Secret texts

Reading Lolita in Tehran: a story of love, books and revolution

Azar Nafisi <em>I B Tauris, 350pp,

Few brands have been revived so effectively as the Islamic Republic of Iran. Fifteen years ago, the country was seen as a totalitarian state obsessed with sex and death. Today, Iranian cinema wins international prizes, Iran is praised for its modern intellectual culture, and political scientists have begun to promote it as a good model for democracy in Iraq.

Azar Nafisi is a unique witness to this "reformist" culture. Her book Reading Lolita in Tehran describes the literature classes that she taught over two decades, following the Islamic revolution. Each chapter is organised around a particular text, class and historical period. She uses The Great Gatsby to introduce the first days of the revolution. The Iran-Iraq war is discussed through Henry James, the early reform period through Jane Austen and the further liberalisation of 1997 through Nabokov's Lolita.

Her seminars on western culture were considered dangerous by Islamists. She was threatened in the lecture halls, her texts were banned and her students were imprisoned, tortured and executed. Teaching literature became a way of encouraging her pupils to respond to the stereotyped morality, cramped imagination and lack of empathy that the regime sought to impose on its citizens.

Nafisi is alert to the ambiguities of her own position, her concealments and collaborations. She acknowledges that Iran is better than Taliban-era Afghanistan or Somalia, that the late shah's regime was tyrannical, and that there has been some relaxation by the contemporary government, particularly in Tehran. She describes the many private spheres in which Iranian women can evade the regime. But for all the nuance and empathy of her account, her conclusion is uncompromising: "Living in the Islamic Republic is like having sex with a man you loathe."

Nafisi maintains that despite the rise of "reformist" mullahs under President Khatami, the fundamental attitudes of the regime remain unaltered. The state is still able to interfere in anything that it considers immoral and it does so unpredictably and brutally. The degrading reality of life in Iran exists not only in extreme abuses (although raids and arrests and public executions continue) but in "constant assaults and persistent lack of kindness" in the personal and private sphere.

This is Nafisi's description of one of her female students taking a weekend break after the end of the Iran-Iraq war: "Sanaz and five friends had gone for a two-day vacation by the Caspian Sea, all properly dressed with their scarves and long robes. There were no alcoholic beverages in the house, no undesirable tapes or CDs. And then 'they' came with their guns, the morality squads, leaping over the low walls . . . taking them all to a special jail for infractions in matters of morality . . . they left the room twice - the first time to be led to a hospital where they were given virginity tests by a woman gynaecologist, who had her students observe their examinations. Not satisfied with their verdict, the guards took them to a private clinic for a second check . . . the girls were then given a summary trial, forced to sign a document confessing to sins they had not committed and subjected to 25 lashes."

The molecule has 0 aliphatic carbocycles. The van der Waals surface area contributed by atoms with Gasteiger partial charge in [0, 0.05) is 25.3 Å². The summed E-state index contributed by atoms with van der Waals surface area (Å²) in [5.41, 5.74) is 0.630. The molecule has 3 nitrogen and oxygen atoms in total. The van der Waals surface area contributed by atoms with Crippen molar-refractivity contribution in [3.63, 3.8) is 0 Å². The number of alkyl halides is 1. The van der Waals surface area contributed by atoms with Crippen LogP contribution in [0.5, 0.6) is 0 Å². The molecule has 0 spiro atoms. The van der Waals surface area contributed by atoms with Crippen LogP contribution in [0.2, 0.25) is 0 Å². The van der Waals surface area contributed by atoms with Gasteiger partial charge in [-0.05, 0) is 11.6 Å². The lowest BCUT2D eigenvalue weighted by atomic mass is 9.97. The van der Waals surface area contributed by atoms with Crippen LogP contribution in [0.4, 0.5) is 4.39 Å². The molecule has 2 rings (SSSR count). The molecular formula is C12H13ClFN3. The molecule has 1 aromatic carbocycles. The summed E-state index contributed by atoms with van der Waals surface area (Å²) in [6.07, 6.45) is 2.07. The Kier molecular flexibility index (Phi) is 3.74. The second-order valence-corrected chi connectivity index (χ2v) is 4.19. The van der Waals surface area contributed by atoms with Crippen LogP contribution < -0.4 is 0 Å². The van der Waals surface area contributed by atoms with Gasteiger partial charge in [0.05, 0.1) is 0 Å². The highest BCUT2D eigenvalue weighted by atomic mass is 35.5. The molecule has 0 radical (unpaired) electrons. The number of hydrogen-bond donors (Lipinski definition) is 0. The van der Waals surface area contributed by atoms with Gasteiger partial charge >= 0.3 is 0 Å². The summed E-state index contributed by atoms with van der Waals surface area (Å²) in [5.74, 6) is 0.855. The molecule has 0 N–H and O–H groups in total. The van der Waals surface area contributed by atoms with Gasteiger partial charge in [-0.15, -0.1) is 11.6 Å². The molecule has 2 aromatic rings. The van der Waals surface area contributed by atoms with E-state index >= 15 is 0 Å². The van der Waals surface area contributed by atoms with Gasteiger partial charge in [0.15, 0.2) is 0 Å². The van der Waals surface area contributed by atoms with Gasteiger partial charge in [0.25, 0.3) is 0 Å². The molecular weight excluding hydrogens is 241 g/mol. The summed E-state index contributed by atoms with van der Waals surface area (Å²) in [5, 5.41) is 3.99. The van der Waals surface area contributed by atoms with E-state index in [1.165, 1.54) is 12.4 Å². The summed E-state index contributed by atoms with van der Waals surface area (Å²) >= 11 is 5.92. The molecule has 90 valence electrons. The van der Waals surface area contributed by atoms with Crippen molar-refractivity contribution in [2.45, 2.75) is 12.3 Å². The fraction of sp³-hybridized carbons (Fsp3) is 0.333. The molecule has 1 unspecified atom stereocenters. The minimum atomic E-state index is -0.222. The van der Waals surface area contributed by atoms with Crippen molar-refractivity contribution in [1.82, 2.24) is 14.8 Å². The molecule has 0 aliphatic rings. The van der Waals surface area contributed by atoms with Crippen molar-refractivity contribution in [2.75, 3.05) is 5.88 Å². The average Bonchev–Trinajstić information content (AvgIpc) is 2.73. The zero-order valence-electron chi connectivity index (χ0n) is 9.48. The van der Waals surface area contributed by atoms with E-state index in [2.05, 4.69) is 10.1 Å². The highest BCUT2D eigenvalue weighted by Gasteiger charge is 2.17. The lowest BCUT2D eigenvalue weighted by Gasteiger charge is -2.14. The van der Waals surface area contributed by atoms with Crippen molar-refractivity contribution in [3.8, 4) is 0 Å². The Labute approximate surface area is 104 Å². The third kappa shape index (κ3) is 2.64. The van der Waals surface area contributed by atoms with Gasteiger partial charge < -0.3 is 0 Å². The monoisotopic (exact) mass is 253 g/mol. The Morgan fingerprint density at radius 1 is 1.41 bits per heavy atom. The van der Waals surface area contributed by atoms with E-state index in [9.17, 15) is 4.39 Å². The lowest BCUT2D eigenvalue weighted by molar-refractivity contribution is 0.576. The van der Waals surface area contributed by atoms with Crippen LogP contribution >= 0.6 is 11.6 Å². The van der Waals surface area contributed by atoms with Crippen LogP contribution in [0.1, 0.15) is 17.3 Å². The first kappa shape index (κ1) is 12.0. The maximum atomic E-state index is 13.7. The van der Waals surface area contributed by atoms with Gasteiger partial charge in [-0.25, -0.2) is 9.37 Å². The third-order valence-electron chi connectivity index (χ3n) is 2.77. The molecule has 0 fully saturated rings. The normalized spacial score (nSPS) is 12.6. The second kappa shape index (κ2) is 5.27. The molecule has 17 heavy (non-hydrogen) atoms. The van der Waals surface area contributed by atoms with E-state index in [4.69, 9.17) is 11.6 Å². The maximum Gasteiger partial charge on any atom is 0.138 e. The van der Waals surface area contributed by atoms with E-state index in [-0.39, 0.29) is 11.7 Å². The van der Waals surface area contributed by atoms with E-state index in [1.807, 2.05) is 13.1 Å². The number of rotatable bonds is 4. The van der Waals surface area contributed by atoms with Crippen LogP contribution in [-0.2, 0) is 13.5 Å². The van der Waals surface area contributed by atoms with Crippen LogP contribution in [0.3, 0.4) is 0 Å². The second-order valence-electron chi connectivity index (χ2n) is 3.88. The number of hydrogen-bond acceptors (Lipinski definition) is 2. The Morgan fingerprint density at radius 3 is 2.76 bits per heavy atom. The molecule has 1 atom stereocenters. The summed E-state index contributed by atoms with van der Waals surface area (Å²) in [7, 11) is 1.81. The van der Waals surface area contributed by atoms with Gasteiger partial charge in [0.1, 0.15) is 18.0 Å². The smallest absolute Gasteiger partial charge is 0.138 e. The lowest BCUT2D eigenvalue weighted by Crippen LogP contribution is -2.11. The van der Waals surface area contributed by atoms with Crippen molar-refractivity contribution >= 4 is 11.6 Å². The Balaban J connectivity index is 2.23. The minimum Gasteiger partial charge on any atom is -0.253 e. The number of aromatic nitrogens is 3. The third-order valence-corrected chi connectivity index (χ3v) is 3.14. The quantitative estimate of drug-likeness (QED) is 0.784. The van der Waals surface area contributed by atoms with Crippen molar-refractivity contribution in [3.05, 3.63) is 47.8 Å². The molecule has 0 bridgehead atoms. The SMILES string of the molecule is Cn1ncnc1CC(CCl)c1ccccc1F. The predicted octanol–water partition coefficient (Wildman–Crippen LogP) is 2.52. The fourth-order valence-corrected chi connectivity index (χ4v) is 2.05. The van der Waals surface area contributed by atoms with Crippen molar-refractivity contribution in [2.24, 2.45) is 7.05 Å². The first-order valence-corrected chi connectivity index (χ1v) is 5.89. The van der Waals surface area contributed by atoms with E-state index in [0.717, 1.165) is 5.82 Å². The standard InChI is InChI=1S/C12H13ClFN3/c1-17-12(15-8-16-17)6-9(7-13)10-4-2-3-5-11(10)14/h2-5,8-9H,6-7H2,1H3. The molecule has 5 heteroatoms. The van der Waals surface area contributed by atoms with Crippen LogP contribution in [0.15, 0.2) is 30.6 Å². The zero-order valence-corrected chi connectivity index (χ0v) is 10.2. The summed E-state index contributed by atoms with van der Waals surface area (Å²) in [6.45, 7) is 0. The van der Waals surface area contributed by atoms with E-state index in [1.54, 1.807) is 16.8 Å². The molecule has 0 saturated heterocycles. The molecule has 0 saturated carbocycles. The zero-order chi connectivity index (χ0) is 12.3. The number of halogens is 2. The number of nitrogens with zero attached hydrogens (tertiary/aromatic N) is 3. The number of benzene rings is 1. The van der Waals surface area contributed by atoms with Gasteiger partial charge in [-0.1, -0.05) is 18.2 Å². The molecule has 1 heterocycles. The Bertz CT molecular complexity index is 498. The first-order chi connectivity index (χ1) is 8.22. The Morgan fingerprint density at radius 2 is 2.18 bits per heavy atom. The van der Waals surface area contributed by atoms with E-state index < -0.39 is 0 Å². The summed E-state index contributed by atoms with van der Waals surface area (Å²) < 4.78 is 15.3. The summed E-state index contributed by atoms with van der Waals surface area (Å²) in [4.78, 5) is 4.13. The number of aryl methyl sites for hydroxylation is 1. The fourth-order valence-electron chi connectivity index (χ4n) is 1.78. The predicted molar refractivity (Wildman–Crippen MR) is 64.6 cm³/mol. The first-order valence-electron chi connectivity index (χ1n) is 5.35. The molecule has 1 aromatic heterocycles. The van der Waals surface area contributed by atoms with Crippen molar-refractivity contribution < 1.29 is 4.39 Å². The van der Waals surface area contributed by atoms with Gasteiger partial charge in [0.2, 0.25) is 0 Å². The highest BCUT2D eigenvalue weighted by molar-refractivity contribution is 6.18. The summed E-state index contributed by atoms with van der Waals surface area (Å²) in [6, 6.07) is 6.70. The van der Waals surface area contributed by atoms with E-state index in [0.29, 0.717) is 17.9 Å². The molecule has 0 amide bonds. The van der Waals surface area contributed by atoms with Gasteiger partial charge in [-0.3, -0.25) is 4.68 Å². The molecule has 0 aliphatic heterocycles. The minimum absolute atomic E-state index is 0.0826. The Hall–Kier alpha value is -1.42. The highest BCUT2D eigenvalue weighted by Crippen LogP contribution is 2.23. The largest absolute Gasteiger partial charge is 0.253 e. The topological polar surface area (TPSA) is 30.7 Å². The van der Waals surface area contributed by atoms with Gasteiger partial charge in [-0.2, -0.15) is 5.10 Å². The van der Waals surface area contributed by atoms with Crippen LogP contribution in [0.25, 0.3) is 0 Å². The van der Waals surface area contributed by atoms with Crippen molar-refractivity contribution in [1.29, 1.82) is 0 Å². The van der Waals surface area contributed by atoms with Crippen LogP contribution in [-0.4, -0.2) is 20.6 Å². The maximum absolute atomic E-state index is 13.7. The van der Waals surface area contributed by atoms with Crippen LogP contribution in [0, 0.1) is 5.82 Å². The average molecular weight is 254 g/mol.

Such episodes cumulatively reveal "the arbitrary nature of a totalitarian regime that constantly intrudes into the most private corners of our lives and imposes its relentless fictions on us".

There is nothing intemperate or sentimental in Nafisi's writing. Violent events and grand literary themes are handled modestly and elegantly. Her precise, restrained tone reinforces the credibility of her account. People who imagine that Iranian women are enjoying an "equally valid alternative model of life" should read this careful analysis of the republic's cruel and apocalyptic religious ambitions.

Ultimately, however, Reading Lolita in Tehran is not entirely satisfying. Although she describes how her pupils dress, move and speak, it is often difficult to differentiate between them. The narrative raises interesting questions about her relationships and her exile but there is little momentum in the story. Her response to Nabokov, though intelligent, is curiously muted, focusing on Lolita as a parable of totalitarianism and ignoring its black humour, sensuality and extravagant prose. Nafisi, who is flamboyant, courageous, unpredictable and emotional in person, expresses herself in measured, uniform and self-effacing prose. Even when describing the execution of a student, she only hints at her emotional response. She calls this her "casual impersonal manner . . . forcing others to listen to the most horrendous experience and yet denying them the moment of empathy". Her aim is to demonstrate how the regime has bleached the personality, emotions, thought and language of its citizens. She is vigilant enough to know that her own writing is a victim of this impoverishment.

Rory Stewart's book on Afghanistan, The Places in Between, will be published by Picador in 2004

This article first appeared in the 07 July 2003 issue of the New Statesman, 661 new crimes - and counting